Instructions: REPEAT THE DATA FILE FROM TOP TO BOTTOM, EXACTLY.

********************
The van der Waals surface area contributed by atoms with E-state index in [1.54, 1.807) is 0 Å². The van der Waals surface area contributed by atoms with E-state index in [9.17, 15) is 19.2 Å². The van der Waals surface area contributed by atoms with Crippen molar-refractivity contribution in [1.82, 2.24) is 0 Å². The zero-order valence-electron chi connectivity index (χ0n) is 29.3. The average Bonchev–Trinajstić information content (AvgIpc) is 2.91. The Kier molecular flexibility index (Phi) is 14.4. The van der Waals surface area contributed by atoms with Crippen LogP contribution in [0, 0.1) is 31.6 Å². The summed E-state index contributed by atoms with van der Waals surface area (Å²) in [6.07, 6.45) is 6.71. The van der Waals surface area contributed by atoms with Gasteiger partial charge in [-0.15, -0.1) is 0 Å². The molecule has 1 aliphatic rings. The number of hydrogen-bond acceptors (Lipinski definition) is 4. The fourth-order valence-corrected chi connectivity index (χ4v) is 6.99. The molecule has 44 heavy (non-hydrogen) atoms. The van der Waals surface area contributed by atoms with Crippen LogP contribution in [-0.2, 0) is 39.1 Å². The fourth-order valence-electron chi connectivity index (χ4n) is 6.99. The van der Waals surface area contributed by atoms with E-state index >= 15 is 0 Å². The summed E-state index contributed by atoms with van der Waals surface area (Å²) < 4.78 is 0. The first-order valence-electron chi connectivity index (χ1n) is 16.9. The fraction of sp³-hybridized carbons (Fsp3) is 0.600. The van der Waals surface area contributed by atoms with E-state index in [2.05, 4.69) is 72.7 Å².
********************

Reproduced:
The van der Waals surface area contributed by atoms with E-state index in [1.54, 1.807) is 0 Å². The van der Waals surface area contributed by atoms with E-state index in [9.17, 15) is 19.2 Å². The van der Waals surface area contributed by atoms with Crippen molar-refractivity contribution in [1.82, 2.24) is 0 Å². The zero-order valence-electron chi connectivity index (χ0n) is 29.3. The average Bonchev–Trinajstić information content (AvgIpc) is 2.91. The Kier molecular flexibility index (Phi) is 14.4. The van der Waals surface area contributed by atoms with Crippen LogP contribution in [0, 0.1) is 31.6 Å². The summed E-state index contributed by atoms with van der Waals surface area (Å²) in [6.07, 6.45) is 6.71. The van der Waals surface area contributed by atoms with Gasteiger partial charge in [-0.15, -0.1) is 0 Å². The molecule has 1 aliphatic rings. The number of hydrogen-bond acceptors (Lipinski definition) is 4. The fourth-order valence-corrected chi connectivity index (χ4v) is 6.99. The molecule has 44 heavy (non-hydrogen) atoms. The van der Waals surface area contributed by atoms with Crippen LogP contribution in [-0.2, 0) is 39.1 Å². The fourth-order valence-electron chi connectivity index (χ4n) is 6.99. The van der Waals surface area contributed by atoms with E-state index >= 15 is 0 Å². The summed E-state index contributed by atoms with van der Waals surface area (Å²) < 4.78 is 0. The first-order valence-electron chi connectivity index (χ1n) is 16.9. The fraction of sp³-hybridized carbons (Fsp3) is 0.600. The van der Waals surface area contributed by atoms with E-state index in [2.05, 4.69) is 72.7 Å².